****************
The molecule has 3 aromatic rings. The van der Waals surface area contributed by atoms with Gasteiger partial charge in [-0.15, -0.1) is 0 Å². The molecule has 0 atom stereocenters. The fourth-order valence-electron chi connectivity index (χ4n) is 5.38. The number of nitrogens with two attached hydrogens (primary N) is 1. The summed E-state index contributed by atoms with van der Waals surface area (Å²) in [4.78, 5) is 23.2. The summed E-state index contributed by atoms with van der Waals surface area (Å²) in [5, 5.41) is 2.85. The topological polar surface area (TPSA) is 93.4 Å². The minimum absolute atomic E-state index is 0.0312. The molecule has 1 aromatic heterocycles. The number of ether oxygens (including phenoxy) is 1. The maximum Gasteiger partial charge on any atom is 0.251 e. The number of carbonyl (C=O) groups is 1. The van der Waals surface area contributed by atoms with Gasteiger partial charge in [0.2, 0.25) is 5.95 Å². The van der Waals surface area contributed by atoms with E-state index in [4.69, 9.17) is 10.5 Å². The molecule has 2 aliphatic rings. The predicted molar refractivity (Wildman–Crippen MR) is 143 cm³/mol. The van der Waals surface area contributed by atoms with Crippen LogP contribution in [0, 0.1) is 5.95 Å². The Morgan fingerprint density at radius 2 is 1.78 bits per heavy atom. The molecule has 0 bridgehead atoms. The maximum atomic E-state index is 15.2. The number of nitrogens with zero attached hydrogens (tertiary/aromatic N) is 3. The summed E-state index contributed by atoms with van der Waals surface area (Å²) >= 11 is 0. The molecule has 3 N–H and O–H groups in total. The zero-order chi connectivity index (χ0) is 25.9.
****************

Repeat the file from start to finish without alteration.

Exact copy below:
The molecule has 3 aromatic rings. The van der Waals surface area contributed by atoms with Gasteiger partial charge in [-0.15, -0.1) is 0 Å². The molecule has 0 atom stereocenters. The fourth-order valence-electron chi connectivity index (χ4n) is 5.38. The number of nitrogens with two attached hydrogens (primary N) is 1. The summed E-state index contributed by atoms with van der Waals surface area (Å²) in [4.78, 5) is 23.2. The summed E-state index contributed by atoms with van der Waals surface area (Å²) in [5, 5.41) is 2.85. The topological polar surface area (TPSA) is 93.4 Å². The minimum absolute atomic E-state index is 0.0312. The molecule has 1 aromatic heterocycles. The number of ether oxygens (including phenoxy) is 1. The maximum Gasteiger partial charge on any atom is 0.251 e. The number of carbonyl (C=O) groups is 1. The van der Waals surface area contributed by atoms with Gasteiger partial charge in [0.2, 0.25) is 5.95 Å². The van der Waals surface area contributed by atoms with E-state index in [4.69, 9.17) is 10.5 Å². The molecule has 2 aliphatic rings. The predicted molar refractivity (Wildman–Crippen MR) is 143 cm³/mol. The van der Waals surface area contributed by atoms with Crippen LogP contribution in [0, 0.1) is 5.95 Å². The Morgan fingerprint density at radius 2 is 1.78 bits per heavy atom. The molecule has 0 bridgehead atoms. The maximum atomic E-state index is 15.2. The number of nitrogens with zero attached hydrogens (tertiary/aromatic N) is 3. The summed E-state index contributed by atoms with van der Waals surface area (Å²) >= 11 is 0. The molecule has 3 N–H and O–H groups in total. The zero-order chi connectivity index (χ0) is 25.9.